Maybe you've seen them: cars driving on western Kentucky roads hauling what look like beach-bound surf boards. You may have thought to yourself, "Don't they know we're in the Midwest? There's no surf here!"
You'd be right about the absence of surf, but wrong about the boards. They're paddleboards, and in ever-greater numbers people are hauling them to area lakes, rivers and streams - any body of water will do - to stand-up paddleboard, or SUP.
"You can paddleboard," said Bluegrass Boardsports co-owner and SUP enthusiast Chad Beyer. "Most everybody can do this. And the truth is, even if you can't stand up, you can sit on your board and it's still an accessible, fun and good workout."
Saturday over 40 people joined Beyer and his wife, D'Che Harper-Beyer, on Kentucky Lake for SUP demonstrations during the day and a guided ride that night by the light of the super moon. They hope to host another "Super Moon SUP" next month, weather permitting. Some of Saturday's participants had never stepped foot on a paddleboard before while others were seasoned SUPers, but Beyer was right. Each and every person was able to stand up and paddle.
The Beyers tried stand-up paddleboarding for the first time in 2011 during a trip to Jamaica and fell in love with the sport. Trouble was, when the Paducah couple returned home from their vacation, there was no SUP to be found. "When we came home, there just wasn't anyone that did it," Harper-Beyer said. "Of course Chad has that entrepreneurial spirit and was like, 'Hey, let's just do it ourselves!' And we wanted to expose other people to it, so we decided to start Bluegrass Boardsports."
BGBS has no brick-and-mortar home, and isn't anchored in any one body of water. Their business and boards go wherever their customers are. They have equipment available for sale, rentals run $20 an hour (with lower rates the longer you rent), and the Beyers deliver the boards when and where they're wanted. The Kentucky Dam Marina offers SUP instruction and rents equipment at comparable rates, but BGBS is the only area business that delivers it.
Harper-Beyer said that during their first year running BGBS, their customers were mostly out-of-towners who had paddleboarded before and were vacationing in the lakes region. This year, however, they've been happy to get more calls from locals wanting to try out it out for the first time.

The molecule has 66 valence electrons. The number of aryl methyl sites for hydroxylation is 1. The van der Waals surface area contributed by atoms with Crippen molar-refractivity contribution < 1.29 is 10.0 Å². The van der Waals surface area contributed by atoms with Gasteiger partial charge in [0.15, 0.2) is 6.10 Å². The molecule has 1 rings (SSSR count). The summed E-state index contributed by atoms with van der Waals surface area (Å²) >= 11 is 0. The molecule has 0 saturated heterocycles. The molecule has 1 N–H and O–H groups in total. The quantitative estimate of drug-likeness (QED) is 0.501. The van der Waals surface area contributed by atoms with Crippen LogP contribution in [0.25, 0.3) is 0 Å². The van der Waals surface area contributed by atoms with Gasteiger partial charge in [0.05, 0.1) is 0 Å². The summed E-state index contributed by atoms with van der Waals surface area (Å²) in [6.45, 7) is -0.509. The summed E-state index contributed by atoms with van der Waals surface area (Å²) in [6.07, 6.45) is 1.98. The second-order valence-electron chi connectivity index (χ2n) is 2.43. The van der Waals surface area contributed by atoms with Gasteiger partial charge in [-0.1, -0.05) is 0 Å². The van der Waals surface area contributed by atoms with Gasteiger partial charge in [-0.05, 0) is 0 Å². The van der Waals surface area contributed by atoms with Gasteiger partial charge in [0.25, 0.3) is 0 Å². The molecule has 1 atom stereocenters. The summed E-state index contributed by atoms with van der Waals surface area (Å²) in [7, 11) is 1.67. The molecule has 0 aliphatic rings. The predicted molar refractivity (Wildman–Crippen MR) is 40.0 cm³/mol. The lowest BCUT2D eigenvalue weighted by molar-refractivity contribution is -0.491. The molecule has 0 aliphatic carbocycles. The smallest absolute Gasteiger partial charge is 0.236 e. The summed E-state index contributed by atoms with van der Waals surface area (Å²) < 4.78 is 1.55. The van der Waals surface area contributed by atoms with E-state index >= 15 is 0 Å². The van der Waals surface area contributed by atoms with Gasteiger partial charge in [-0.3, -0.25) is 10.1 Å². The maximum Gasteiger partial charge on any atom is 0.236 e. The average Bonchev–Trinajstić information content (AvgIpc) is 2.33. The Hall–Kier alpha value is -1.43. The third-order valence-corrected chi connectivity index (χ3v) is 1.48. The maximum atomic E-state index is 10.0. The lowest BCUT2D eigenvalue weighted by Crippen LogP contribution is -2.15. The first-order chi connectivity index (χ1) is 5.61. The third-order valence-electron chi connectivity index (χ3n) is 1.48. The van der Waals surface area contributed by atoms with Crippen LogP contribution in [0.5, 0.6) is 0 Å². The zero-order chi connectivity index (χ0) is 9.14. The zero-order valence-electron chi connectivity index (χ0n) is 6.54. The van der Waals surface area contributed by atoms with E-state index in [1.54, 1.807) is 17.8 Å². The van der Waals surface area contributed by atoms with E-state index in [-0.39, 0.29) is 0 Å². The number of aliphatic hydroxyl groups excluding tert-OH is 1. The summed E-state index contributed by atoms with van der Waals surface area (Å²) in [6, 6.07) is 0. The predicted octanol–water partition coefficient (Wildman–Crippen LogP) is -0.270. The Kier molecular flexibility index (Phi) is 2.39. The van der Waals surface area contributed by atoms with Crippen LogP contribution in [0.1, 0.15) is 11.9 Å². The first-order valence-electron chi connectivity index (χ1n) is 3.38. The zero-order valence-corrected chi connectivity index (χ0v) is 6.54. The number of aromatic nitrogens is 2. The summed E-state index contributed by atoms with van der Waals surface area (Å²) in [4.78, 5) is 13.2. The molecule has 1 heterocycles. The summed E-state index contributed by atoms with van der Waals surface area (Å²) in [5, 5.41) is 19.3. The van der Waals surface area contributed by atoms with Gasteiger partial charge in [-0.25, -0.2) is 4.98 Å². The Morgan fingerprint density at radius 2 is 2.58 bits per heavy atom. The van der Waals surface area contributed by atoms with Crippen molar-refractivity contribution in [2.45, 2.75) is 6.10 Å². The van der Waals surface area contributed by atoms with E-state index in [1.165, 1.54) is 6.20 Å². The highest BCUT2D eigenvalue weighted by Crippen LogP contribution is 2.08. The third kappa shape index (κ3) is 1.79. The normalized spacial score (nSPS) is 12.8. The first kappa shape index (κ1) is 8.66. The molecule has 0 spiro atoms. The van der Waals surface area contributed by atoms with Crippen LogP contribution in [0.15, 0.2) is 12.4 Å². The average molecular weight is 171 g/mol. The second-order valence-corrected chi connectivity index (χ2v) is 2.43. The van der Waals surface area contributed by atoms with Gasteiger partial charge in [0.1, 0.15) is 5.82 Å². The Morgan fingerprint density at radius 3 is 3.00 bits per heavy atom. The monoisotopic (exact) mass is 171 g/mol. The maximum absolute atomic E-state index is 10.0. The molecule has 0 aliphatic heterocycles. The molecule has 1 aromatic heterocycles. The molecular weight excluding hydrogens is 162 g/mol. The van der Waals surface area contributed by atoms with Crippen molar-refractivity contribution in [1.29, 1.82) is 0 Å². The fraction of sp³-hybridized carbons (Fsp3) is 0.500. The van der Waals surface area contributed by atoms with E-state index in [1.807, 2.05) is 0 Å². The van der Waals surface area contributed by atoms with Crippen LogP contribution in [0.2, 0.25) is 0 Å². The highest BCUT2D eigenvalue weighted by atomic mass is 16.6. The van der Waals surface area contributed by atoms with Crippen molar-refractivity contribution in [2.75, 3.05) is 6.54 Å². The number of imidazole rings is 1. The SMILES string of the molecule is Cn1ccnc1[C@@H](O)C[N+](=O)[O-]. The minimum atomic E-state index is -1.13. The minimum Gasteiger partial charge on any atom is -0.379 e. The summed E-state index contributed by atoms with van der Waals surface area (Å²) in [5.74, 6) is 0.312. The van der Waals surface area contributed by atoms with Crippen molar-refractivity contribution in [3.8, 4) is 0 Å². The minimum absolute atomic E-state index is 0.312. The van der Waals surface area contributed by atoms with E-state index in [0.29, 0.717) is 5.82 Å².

"We're so lucky out here," Harper-Beyer said. "With Lake Barkley and Kentucky Lake both, we can pretty much be anywhere with boards in under an hour."
For prime paddleboarding, the Beyers highly recommend getting in the water at Big Bear Resort, Nickel Branch Campground and the Sledd Creek community boat ramp, but they'll also be the first to tell you the area is absolutely full of potential SUP spots.
Even for those who have grown up on the lakes and feel they've seen everything there is to see, paddleboarding may offer new way to experience familiar waters.
"On a paddleboard, you've got totally a different perspective," Beyer said. "You can see right down into the water. You can see the fish and turtles and wildlife. You can get back in creeks and cypress bays, where boats would never go. Everything's right there. You may have seen these shorelines before, but the water is different every time."
In addition to classic, recreational stand-up paddleboarding, there's SUP racing, white-water SUP, SUP yoga and SUP fishing - all of which are accessible in the region. The sport's roots are in coastal towns and surfing, popularized by pro surfers like Laird Hamilton who use SUP to keep training during off-seasons, but it's particularly suited for regions like western Kentucky. Kentuckians like the Beyers may not have access to surf, but they can have a whole lot of fun with a board, a paddle and some water.
Contact Genevieve Postlethwait, a Paducah Sun staff writer, at 270-575-8651 or at email@example.com.